Once and future queens: When women surfers rip gnarly swells, Tofino bursts with pride

Photo sourced from Queen of the Peak website

The surfers paddled out to face the swells.  Said Cath Bruhwiler, “it was pretty full-on. It was really difficult, a lot of paddling. The waves were beautiful, almost as good as it gets. Too bad for the wind, the chop on the wave was about a foot high, which made it really difficult to do turning and stuff like that.”

photo Kyler Vos courtesy of Tourism Tofino

Watching the experienced surfers catch pounding waves, turning on them and occasionally wiping out, was awe inspiring. "I knew that it was kind of close and that I needed another wave to take me all the way to the beach,” said Cath. I bid my time. I thought I can’t get another big one, I need a smaller one that I can have more control over, it was crazy…it was too hard to surf and they were too bumpy, a saw a little one and I got it and rode it all the way in."

Cath’s patience paid off and she won the shortboard category for the first time after being a finalist for four years running. “I feel really excited because I feel like this year, more than any other year, the level was like out of control. People were absolutely ripping out there. I think the most amazing thing for me though is, I’m 37 years old. I have 2 kids they’re teenagers, you know, I own a business. These girls were like to my knees- 22, 23, I just almost can’t believe it. I’m so excited.”

October in Tofino, is when the big swells return to the Pacific Coast, and when Tofino’s female surfers hit the waves for the Queen of the Peak women’s surfing championships. In its fourth year, the Queen of the Peak is the largest women’s surfing competition in Canada or the Pacific Northwest.

photo Kyler Vos courtesy of Tourism Tofino

Created by Krissy Montgomery, owner and operator of the Surf Sister surf school and Mike Jacobson, manager of Shelter Restaurant, the QoP gives Canadian and West Coast female surfers a place to show their moves.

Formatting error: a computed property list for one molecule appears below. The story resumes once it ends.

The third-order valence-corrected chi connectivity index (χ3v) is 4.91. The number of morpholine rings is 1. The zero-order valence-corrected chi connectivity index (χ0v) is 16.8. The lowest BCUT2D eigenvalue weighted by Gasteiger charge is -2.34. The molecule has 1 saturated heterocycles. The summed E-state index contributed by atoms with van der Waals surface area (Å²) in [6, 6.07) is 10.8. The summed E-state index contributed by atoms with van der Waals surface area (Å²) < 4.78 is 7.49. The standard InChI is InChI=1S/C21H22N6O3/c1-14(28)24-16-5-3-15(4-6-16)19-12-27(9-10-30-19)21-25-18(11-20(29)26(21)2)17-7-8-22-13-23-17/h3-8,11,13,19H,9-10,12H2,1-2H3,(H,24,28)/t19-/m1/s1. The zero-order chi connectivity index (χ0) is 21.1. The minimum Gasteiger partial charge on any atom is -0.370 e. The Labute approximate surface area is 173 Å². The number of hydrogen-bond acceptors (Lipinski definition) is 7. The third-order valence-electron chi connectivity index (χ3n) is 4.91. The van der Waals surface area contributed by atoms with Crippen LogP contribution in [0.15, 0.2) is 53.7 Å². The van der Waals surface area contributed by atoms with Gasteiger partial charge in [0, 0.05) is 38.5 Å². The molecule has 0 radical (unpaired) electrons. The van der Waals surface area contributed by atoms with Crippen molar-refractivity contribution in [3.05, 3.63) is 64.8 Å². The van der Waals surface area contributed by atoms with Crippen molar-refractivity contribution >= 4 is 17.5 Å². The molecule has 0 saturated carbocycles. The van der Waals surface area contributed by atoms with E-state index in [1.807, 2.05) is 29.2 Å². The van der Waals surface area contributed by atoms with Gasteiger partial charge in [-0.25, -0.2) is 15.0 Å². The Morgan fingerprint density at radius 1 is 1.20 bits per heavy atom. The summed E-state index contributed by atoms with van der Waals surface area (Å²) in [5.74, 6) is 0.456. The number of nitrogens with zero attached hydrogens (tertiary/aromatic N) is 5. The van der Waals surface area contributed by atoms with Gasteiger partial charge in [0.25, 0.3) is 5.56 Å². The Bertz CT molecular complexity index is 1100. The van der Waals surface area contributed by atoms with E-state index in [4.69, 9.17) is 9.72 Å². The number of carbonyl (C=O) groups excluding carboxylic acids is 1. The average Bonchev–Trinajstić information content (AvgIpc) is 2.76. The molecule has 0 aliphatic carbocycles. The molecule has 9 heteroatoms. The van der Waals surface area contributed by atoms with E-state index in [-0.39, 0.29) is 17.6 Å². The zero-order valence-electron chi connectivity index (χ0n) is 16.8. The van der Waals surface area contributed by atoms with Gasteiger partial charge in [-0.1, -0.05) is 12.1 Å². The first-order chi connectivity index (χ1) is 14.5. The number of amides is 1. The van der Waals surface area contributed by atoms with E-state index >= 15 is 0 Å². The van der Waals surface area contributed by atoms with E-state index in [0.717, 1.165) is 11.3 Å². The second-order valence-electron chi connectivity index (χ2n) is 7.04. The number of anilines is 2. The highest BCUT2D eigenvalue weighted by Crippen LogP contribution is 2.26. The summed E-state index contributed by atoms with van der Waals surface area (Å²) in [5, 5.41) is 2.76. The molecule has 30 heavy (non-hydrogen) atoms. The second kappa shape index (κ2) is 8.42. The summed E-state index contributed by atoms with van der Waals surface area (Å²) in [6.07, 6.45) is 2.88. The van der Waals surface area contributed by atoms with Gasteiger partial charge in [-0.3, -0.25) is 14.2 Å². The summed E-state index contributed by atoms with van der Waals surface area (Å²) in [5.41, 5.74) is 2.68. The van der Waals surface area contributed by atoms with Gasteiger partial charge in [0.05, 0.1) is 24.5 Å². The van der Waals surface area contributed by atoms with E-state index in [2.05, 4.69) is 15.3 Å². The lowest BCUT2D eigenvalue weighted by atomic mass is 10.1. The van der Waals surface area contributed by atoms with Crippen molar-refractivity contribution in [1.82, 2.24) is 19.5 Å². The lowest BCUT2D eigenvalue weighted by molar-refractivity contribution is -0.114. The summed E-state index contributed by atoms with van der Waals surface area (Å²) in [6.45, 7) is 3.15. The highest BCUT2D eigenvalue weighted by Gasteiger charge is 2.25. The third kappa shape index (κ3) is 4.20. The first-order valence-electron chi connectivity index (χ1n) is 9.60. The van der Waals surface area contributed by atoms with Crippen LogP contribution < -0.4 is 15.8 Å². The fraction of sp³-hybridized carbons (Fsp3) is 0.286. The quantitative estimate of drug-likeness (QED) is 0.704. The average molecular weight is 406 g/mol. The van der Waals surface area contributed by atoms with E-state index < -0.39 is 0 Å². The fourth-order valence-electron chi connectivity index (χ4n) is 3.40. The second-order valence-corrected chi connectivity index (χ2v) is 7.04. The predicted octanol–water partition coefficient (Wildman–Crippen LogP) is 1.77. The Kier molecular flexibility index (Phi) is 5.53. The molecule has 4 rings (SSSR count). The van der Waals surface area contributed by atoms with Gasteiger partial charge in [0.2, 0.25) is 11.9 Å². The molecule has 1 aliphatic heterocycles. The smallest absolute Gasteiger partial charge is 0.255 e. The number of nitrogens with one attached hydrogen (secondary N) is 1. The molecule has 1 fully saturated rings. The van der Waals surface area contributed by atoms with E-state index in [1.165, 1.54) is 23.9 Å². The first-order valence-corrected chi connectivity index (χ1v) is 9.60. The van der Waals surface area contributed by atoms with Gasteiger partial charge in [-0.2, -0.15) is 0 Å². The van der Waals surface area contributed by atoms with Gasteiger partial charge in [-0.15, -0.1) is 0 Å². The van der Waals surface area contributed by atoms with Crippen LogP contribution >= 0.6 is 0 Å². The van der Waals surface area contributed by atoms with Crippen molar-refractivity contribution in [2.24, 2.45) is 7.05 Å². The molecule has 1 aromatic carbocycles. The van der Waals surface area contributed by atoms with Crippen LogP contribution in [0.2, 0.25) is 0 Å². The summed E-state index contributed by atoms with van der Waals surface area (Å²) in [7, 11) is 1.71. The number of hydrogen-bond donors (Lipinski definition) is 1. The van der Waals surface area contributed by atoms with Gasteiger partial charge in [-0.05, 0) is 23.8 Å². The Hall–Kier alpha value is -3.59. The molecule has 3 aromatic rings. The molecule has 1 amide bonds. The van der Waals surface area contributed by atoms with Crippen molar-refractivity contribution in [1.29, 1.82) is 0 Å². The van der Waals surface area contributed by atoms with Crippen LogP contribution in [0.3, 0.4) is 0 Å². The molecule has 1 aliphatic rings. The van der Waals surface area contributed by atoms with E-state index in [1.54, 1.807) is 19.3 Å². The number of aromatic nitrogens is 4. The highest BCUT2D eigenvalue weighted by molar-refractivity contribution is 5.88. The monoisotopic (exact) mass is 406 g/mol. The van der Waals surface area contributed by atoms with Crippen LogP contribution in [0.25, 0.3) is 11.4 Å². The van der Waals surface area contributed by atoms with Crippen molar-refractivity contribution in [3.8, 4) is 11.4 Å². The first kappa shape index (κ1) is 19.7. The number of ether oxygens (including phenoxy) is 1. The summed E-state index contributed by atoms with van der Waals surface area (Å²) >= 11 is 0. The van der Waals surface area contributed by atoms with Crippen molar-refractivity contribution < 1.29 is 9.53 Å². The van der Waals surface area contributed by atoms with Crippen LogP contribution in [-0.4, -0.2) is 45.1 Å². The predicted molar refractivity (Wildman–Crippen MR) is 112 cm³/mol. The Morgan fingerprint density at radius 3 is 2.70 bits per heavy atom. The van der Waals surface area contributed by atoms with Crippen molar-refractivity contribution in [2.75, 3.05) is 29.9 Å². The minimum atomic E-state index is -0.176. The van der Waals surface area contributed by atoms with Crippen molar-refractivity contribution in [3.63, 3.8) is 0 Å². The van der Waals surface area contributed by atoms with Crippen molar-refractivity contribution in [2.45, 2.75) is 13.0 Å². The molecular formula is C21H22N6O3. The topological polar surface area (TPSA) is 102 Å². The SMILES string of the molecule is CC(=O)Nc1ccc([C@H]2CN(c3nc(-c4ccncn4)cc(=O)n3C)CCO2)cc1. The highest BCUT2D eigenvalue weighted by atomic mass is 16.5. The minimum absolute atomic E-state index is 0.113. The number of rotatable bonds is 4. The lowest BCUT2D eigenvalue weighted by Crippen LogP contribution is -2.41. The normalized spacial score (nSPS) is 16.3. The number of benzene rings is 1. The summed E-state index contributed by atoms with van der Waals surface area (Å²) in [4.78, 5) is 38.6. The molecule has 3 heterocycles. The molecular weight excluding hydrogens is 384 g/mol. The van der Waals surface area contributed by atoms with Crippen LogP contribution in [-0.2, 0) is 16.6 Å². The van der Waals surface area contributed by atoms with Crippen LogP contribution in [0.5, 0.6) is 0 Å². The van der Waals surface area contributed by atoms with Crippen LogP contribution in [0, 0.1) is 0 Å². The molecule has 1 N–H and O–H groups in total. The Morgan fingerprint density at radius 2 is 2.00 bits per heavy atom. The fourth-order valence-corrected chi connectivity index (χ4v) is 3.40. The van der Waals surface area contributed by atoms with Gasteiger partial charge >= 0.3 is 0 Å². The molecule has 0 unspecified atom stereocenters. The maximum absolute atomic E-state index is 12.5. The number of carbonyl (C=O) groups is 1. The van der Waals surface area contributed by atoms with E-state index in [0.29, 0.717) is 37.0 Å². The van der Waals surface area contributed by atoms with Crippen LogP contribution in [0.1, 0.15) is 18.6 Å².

For the first time this year, the contest had a director in veteran Australian surfer Shannon Brown. Of women surfers in Tofino, he says, “Every day of the week when you go surfing, the girls out number the guys. Number one, you don’t see that in too many places and for the most part, the girls surf better than the guys. The girls are awesome surfers.”

At the 2013 Queen of the Peak on October 5th and 6th, almost 100 of these awesome surfers rode the waves to compete in the surf championships. The contest included Shortboard and Longboard categories and a Princess of the Peak exhibition and competition for girls, 12 and under.

Queen of the Peak Competition-Day one

The first day of competition at Cox Bay kicked off under overcast skies. The beach was dotted with groups of supporters in their Tofino uniform of rubber boots and rain gear. Surfers wearing neoprene with tangles of wet hair resembling the masses of bull kelp strewn about the beach, wove their way through the spectators to carry their boards to the water and back.

photo Kyler Vos courtesy of Tourism Tofino

A record 48 women were entered in the short board category and most of the first day of competition was spent in preliminary heats four finalists. 

Photo courtesy of Anja Konjicanin

Huddled against the grassy bluff were a number of tents. The judges’ tent was set up at the top of the bluff at the same height as the waves. The judges, all male professional surfers, sat in folding chairs at a table surveying the surfing heats. Mike Jacobsen stood on a rock with a bullhorn signaling the beginning and end of the 20 minute heats. At the blow of the horn surfers paddled out and started catching waves to show their stuff. Each of the four surfers per heat wore different coloured jerseys over their wetsuits.

 photo Janel Johnson

The other tents on the beach included the Wickaninnish Inn’s Ancient Cedars Spa tent which provided free massages to all competitors. A local chiropractor was also set up on the beach to do adjustments for surfers. One tent sold event tee-shirts, hoodies and bikinis but other than a few Billabong banners demarcating the competition boundaries, the event was non-corporate. The Cox Bay Beach Resort provided space for child-minding.

photo Kyler Vos courtesy of Tourism Tofino

Crowning the Queens-The finals

Day two of the competition took place under sunny skies. The contest director, Shannon Brown, agonized over which site would be best for the second day of competition. He’d been tracking the weather for months so he’d be able to make the best decision on the day.

He decided to return to Cox Bay even though the swells were likely to get very big by late afternoon when the longboard and shortboard finals would be held.

In the end, Brown’s research won the day. “I couldn’t have asked for anything more,” he said. “They were probably the best waves I’ve seen at any event in Canada by far.”

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